We’ve all heard that you should stretch before and after exercise, it’s the basis of every high school PE lesson. If you’re feeling a bit guilty now and racking you brains for your last stretching session, you’re probably not alone! How many of us actually do? And is it even that important?
We are talking here about stretching to help with injury prevention and to avoid muscle soreness post exercise. Not, stretching or conditioning for a specific injury.
You plan a 30-minute run or cycle into your day, you expect to be exercising for 30 minutes and then back to chores or watching tv immediately after this, we don’t often calculate in the warm up, cool down and stretching time into this block. I must admit I am also guilty of not scheduling in stretching, and sometimes I really don’t feel like I need to stretch after exercise. But unfortunately, I am not invincible and when I am struggling to walk down the stairs the day after a big gym session I curse and blame hindsight. But if I had stretched, would it even have made a difference?
A review in 2011 (Herbert. RD, et al.,) found that across 12 different studies pre-and- post stretching did make a difference and reduced post soreness over a one week period. However, these differences were not considered big enough to be clinically relevant. In fact, most research supports that stretching does not change or improve muscle soreness or DOMS. Brilliant.
Stretching can be defined as ‘the application of force to a musculotendinous structure to achieve a change their length’ (Arminger, P, Martyn, MA.,2010). You are aiming to increase the flexibility of the muscle-tendon unit to promote joint range, better performance and decrease the risk of injury.
Muscles need elastic energy to be able to compensate and accommodate for high impact, quick changes in direction. The muscle should be able to react quickly to this which if it can, could reduce the risk of injury. Sports that involve a lot of bouncing and high intensity changes in muscle length (football, badminton) would benefit from stretching so that muscles are prepared to do this. However, it may not make a difference with running or cycling which are generally low impact (Witvrouw, E., et al, 2004).
This would explain why Chris Hoy, the Olympic cyclist, says he rarely stretches unless it is combined with deep soft tissue massage, but Novak Djokovic, the tennis champ, has said he spends a lot of time stretching.
We do know clinically and through research that stretching can increase joint range of motion (Harvey, L., 2002). If we can increase our joint range, it can reduce the stresses on muscles and therefore surely can help to prevent injury.
The American College of Sports Medicine guidelines advise adults should do flexibility exercises at least two or three days each week to improve range of motion – and so do I!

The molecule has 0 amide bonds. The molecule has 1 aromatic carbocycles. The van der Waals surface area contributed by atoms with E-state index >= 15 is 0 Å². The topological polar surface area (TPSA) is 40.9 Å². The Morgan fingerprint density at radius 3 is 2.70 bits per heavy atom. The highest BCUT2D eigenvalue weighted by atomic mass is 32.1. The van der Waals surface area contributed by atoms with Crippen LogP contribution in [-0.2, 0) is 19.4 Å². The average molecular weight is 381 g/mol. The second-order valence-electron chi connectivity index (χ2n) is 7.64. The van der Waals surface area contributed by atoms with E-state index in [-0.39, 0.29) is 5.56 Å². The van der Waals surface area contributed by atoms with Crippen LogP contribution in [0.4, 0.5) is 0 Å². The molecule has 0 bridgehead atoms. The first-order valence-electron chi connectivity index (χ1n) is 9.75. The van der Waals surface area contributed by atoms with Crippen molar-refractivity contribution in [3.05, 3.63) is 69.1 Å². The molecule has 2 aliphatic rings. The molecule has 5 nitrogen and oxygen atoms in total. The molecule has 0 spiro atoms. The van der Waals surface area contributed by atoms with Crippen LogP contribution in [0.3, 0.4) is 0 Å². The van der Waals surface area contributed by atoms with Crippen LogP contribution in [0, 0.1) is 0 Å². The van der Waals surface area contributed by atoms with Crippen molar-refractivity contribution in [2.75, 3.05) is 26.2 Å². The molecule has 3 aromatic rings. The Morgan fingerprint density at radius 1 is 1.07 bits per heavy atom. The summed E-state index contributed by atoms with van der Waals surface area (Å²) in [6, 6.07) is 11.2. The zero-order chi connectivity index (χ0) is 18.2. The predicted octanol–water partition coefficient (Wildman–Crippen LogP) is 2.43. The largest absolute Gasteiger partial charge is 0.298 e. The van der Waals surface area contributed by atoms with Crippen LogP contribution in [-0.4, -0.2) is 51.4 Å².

It’s clearly not 100% scientifically sound, but stretching does make sense and flexibility training will increase flexibility. We just don’t know how much. Stretching is not just for after a swim, hockey game or half marathon. It’s important to consider stretching after sitting at a desk for 8 hours, an afternoon gardening or standing all day teaching a class. Your muscles are working and there are continuous strains being put on your joints here. So, give them a chance to relax and lengthen after.
Find that time to go through a stretching routine, it can take as little as 10 minutes! If you’re concerned about any stretches or are interested in the most effective ones – always ask your therapist.
My top stretching tips:
1. Always stretch both sides
2. Don’t push into a painful range, you are aiming to feel mild discomfort and stop there
3. Don’t stretch cold muscles, warm up with a walk or some gentle aerobic movements first
4. Don’t bounce on a stretch, go to the point of discomfort and hold
5. Do hold for between 15-30 seconds
6. Do include all the main muscle groups
7. Treat it as a relaxing 15-minute break, don’t resent the time spent stretching
By Poppy Campbell BSc (Hons) MCSP HCPC Chartered Physiotherapist
ACSM guidelines: www.ACSM.org
Armiger, P, and Martyn, MA. Stretching for Functional Flexibility. Philadelphia, PA: Lippincott
Williams & Wilkins; (2010)
Harvey, L., Herbert, R. and Crosbie, J. (2002), Does stretching induce lasting increases in joint ROM?
A systematic review. Physiothery.
Herbert RD, de Noronha M, Kamper SJ. Stretching to prevent or reduce muscle soreness after
exercise. Cochrane Database of Systematic Reviews 2011
Weerapong, P., Hume, P. A., & Kolt, G. S. (2004). Stretching: Mechanisms and benefits for sport
performance and injury prevention. Physical Therapy Reviews, 9(4),
Witvrouw E 1 , Mahieu N, Danneels L, McNair P. Stretching and injury prevention: an obscure